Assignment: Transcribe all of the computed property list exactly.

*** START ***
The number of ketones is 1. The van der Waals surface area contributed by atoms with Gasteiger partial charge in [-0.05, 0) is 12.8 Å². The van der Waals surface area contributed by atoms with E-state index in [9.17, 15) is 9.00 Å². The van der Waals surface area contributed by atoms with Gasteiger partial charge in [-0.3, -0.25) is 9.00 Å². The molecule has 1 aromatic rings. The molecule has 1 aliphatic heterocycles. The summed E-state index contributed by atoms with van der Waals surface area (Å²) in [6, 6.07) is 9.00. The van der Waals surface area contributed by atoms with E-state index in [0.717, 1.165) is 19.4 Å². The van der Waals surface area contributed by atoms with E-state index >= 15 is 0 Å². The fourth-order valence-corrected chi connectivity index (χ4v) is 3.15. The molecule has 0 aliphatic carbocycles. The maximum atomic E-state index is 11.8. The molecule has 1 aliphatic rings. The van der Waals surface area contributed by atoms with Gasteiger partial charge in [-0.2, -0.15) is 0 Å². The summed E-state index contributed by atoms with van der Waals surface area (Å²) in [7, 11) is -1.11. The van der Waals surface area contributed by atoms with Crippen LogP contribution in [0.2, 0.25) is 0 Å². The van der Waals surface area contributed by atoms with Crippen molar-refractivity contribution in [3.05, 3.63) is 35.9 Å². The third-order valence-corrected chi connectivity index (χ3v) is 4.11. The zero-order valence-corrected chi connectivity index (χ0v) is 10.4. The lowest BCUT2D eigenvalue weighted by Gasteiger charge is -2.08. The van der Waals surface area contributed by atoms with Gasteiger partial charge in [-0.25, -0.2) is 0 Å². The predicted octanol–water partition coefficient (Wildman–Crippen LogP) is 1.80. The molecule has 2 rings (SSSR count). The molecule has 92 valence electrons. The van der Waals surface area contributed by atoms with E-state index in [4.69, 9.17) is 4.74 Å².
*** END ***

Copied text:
The number of ketones is 1. The van der Waals surface area contributed by atoms with Gasteiger partial charge in [-0.05, 0) is 12.8 Å². The van der Waals surface area contributed by atoms with E-state index in [9.17, 15) is 9.00 Å². The van der Waals surface area contributed by atoms with Gasteiger partial charge in [-0.3, -0.25) is 9.00 Å². The molecule has 1 aromatic rings. The molecule has 1 aliphatic heterocycles. The summed E-state index contributed by atoms with van der Waals surface area (Å²) in [6, 6.07) is 9.00. The van der Waals surface area contributed by atoms with E-state index in [0.717, 1.165) is 19.4 Å². The van der Waals surface area contributed by atoms with E-state index >= 15 is 0 Å². The fourth-order valence-corrected chi connectivity index (χ4v) is 3.15. The molecule has 0 aliphatic carbocycles. The maximum atomic E-state index is 11.8. The molecule has 1 aliphatic rings. The van der Waals surface area contributed by atoms with Gasteiger partial charge in [-0.2, -0.15) is 0 Å². The summed E-state index contributed by atoms with van der Waals surface area (Å²) in [7, 11) is -1.11. The van der Waals surface area contributed by atoms with Crippen LogP contribution in [0.2, 0.25) is 0 Å². The van der Waals surface area contributed by atoms with Crippen molar-refractivity contribution in [3.05, 3.63) is 35.9 Å². The third-order valence-corrected chi connectivity index (χ3v) is 4.11. The zero-order valence-corrected chi connectivity index (χ0v) is 10.4. The lowest BCUT2D eigenvalue weighted by Gasteiger charge is -2.08. The van der Waals surface area contributed by atoms with Gasteiger partial charge in [-0.25, -0.2) is 0 Å². The predicted octanol–water partition coefficient (Wildman–Crippen LogP) is 1.80. The molecule has 2 rings (SSSR count). The molecule has 92 valence electrons. The van der Waals surface area contributed by atoms with E-state index in [4.69, 9.17) is 4.74 Å².